It must also be acknowledged that an acceptable reason for tardy prosecution is the lack of resources of the investigative agencies, which requires urgent and more comprehensive remedial measures. In the absence of these, imposing time-limits would result in tawdry prosecution, which would again be a complete mockery of justice.
In civil cases, frivolous litigation should take the blame. People rushing to court so as to “fix” their rivals or anyone they have a bone to pick with, PIL (Public Interest Litigation) being grotesquely contorted into Paisa Income or Publicity Interest Litigation, parties in matrimonial disputes resorting to ingenious forms of skullduggery, or wealthy litigants using the law (and a battery of “delay lawyers” specializing in dilatory tactics) as a tool to buy time and secure their interests further. A case in point is the alarming regularity as filing SLAPP suits (Strategic Lawsuits Against Public Participation) masquerading as pleas for granting Injunctions against harm which is either non-existent or contrived. Such vindictive tomfoolery gnaws into precious Court time, adding to the prevailing sordid mess. Courts ought to be more proactive in nipping this feral litigious streak before things get out of hand.
At the macro level, the first and foremost cause is the procedural laws – The Code of Civil Procedure and the Code of Criminal Procedure and the Rules of various High Courts and the Supreme Court. For the sake of brevity, suffice it to say that there are certain provisions which actually coerce a person into squandering time. For example, there is a rule which mandates that valid service of a copy of an order, legal notice, or petition on another party has to be through registered Speed Post (that is, the Government “Speed” Post). Private courier agencies or electronic communication are apparently not kosher enough!
Moreover, enough has already been written about adjournments, so one can move on to the second cause, which is how lawyers are allowed to argue cases. The arguments before the Supreme Court of the Unites States (SCOTUS) in the constitutional validity of Obama’s healthcare law (a case which was billed as one of the most seminal ones of the present century) were strictly controlled. All parties were allotted a specific time limit for oral arguments, and everyone had to submit detailed written arguments in addition. This ensured that no one’s voice went unheard. The Keshavananda Bharati case (billed as THE most important case in India’s constitutional and political history) is a study in stark contrast. Oral arguments commenced on October 31, 1972, ending on March 23, 1973- spanning a whopping 68 days. The judgement was delivered even later- on April 24, 1973.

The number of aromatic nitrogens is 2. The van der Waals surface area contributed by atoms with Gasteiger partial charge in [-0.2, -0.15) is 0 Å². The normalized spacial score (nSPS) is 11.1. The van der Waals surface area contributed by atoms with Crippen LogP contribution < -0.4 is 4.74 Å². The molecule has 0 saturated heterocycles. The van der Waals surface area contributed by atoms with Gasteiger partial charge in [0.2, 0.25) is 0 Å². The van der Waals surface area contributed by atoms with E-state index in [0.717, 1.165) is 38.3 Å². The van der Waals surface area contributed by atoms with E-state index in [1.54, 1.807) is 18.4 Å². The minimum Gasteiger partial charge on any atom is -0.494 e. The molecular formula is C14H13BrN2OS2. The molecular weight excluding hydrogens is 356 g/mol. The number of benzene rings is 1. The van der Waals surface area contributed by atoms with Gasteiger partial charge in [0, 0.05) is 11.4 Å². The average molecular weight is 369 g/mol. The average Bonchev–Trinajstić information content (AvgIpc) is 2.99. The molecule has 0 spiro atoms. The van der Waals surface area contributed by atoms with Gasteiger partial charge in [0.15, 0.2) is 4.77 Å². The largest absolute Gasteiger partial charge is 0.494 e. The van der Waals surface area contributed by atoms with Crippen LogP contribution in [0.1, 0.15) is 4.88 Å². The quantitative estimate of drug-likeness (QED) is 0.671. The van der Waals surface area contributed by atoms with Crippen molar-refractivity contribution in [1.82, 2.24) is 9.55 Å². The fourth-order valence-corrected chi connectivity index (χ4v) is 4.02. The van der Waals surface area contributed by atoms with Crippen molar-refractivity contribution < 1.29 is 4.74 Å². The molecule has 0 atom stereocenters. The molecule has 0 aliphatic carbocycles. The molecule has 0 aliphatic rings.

That isn’t all. Parties before the court believe that the strength of their cases is directly proportional to the verbosity and prolonged display of eloquence (which often dissolves into loquaciousness) of the arguing Counsel, besides being a justification for the astronomic fees charged by many legal eagles. The import of Gertrude’s terse command to Polonius- “More matter, with less art” is sadly lost on most.
Third, regarding the arrears before the Supreme Court, a fundamental question has been about its jurisdiction. It is a Constitutional Court, entrusted to deal with constitutional matters -so should it allow itself to be treated as the highest court of appeal? At present, this has become the norm- everybody dissatisfied with a High Court or any lower court’s verdict takes recourse to Article 136 of the Constitution. The provision for Special Leave Petition has become a free-for-all, clogging up the docket, and the Court has not exercised adequate vigilance to stem this deluge.
Fourth, the Government’s litigation behemoth. Cringe-inducing would be a euphemism, so riddled it is with all sorts of anomalies which have a direct bearing on the piling up of cases, the snail’s pace of prosecuting, and the extremely generous contribution to judicial delays as the culmination. Veerappa Moily’s proposed National Litigation Policy (2010) , which sought to clean this modern reincarnation of the Augean Stables, has been languishing in the labyrinthine archives of the Ministry of Law and Justice (sounds quite incongruous, doesn’t it ?)
A word about our Justices. Judicial activism is essential for a democracy and polity besieged by successive governments and administrations reviled for their corruption and ineptitude, but that is not supposed to be a carte blanche for judicial adventurism. For, when Judges arrogate powers to themselves and fish in waters unbeknownst to them and their areas of expertise, not only do they hold up cases direly in need of urgent attention, but also contribute to a policy and administrative mess which consumes further time to be undone. Same goes for judicial discipline. When different Benches, acting as per whims and fancies, hand down conflicting verdicts, it results in imbroglios which transcend the wrong of causing delays (because inevitably there would be an appeal or review to seek uniformity) and enter the territory of regrettable blunders. Capricious justice is no justice at all.
Whether and how these ugly scabs are acknowledged and sought to be healed by the united forces of the government, judiciary, legal profession and of course, litigants themselves, would be decisive in determining if timely justice would continue being a distant mirage.